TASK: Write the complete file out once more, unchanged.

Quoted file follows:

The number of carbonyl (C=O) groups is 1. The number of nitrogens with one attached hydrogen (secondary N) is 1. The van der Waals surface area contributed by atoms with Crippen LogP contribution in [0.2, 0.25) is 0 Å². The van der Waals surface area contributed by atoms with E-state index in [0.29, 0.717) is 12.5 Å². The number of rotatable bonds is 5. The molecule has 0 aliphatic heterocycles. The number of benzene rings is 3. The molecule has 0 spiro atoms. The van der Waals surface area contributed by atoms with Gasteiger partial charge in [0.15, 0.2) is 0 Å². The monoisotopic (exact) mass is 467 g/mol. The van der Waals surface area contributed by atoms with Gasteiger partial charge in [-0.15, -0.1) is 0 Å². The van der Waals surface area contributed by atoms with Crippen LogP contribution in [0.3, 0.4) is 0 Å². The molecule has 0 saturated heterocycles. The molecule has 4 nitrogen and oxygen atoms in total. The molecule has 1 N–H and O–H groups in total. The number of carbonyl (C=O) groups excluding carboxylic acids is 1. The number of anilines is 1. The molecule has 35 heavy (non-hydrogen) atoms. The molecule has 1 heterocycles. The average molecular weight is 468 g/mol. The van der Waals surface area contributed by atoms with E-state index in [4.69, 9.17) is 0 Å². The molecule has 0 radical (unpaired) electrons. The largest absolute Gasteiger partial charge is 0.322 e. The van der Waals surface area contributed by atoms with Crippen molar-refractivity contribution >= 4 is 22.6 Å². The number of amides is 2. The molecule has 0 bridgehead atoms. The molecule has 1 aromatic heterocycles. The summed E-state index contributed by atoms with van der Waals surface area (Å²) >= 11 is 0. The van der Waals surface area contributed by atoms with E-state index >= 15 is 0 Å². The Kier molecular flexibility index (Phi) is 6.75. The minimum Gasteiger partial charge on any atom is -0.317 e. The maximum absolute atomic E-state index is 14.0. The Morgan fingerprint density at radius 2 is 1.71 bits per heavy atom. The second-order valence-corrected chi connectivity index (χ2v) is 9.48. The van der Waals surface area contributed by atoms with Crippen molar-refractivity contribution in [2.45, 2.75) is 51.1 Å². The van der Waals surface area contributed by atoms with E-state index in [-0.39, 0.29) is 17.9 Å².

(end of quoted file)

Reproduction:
The number of carbonyl (C=O) groups is 1. The number of nitrogens with one attached hydrogen (secondary N) is 1. The van der Waals surface area contributed by atoms with Crippen LogP contribution in [0.2, 0.25) is 0 Å². The van der Waals surface area contributed by atoms with E-state index in [0.29, 0.717) is 12.5 Å². The number of rotatable bonds is 5. The molecule has 0 aliphatic heterocycles. The number of benzene rings is 3. The molecule has 0 spiro atoms. The van der Waals surface area contributed by atoms with Gasteiger partial charge in [0.15, 0.2) is 0 Å². The monoisotopic (exact) mass is 467 g/mol. The van der Waals surface area contributed by atoms with Gasteiger partial charge in [-0.15, -0.1) is 0 Å². The van der Waals surface area contributed by atoms with Crippen LogP contribution in [0.3, 0.4) is 0 Å². The molecule has 0 saturated heterocycles. The molecule has 4 nitrogen and oxygen atoms in total. The molecule has 1 N–H and O–H groups in total. The number of carbonyl (C=O) groups excluding carboxylic acids is 1. The number of anilines is 1. The molecule has 35 heavy (non-hydrogen) atoms. The molecule has 1 heterocycles. The average molecular weight is 468 g/mol. The van der Waals surface area contributed by atoms with E-state index in [4.69, 9.17) is 0 Å². The molecule has 0 radical (unpaired) electrons. The largest absolute Gasteiger partial charge is 0.322 e. The van der Waals surface area contributed by atoms with Crippen molar-refractivity contribution >= 4 is 22.6 Å². The number of amides is 2. The molecule has 0 bridgehead atoms. The molecule has 1 aromatic heterocycles. The summed E-state index contributed by atoms with van der Waals surface area (Å²) >= 11 is 0. The van der Waals surface area contributed by atoms with E-state index >= 15 is 0 Å². The Kier molecular flexibility index (Phi) is 6.75. The minimum Gasteiger partial charge on any atom is -0.317 e. The maximum absolute atomic E-state index is 14.0. The Morgan fingerprint density at radius 2 is 1.71 bits per heavy atom. The second-order valence-corrected chi connectivity index (χ2v) is 9.48. The van der Waals surface area contributed by atoms with Crippen molar-refractivity contribution in [2.45, 2.75) is 51.1 Å². The van der Waals surface area contributed by atoms with E-state index in [-0.39, 0.29) is 17.9 Å².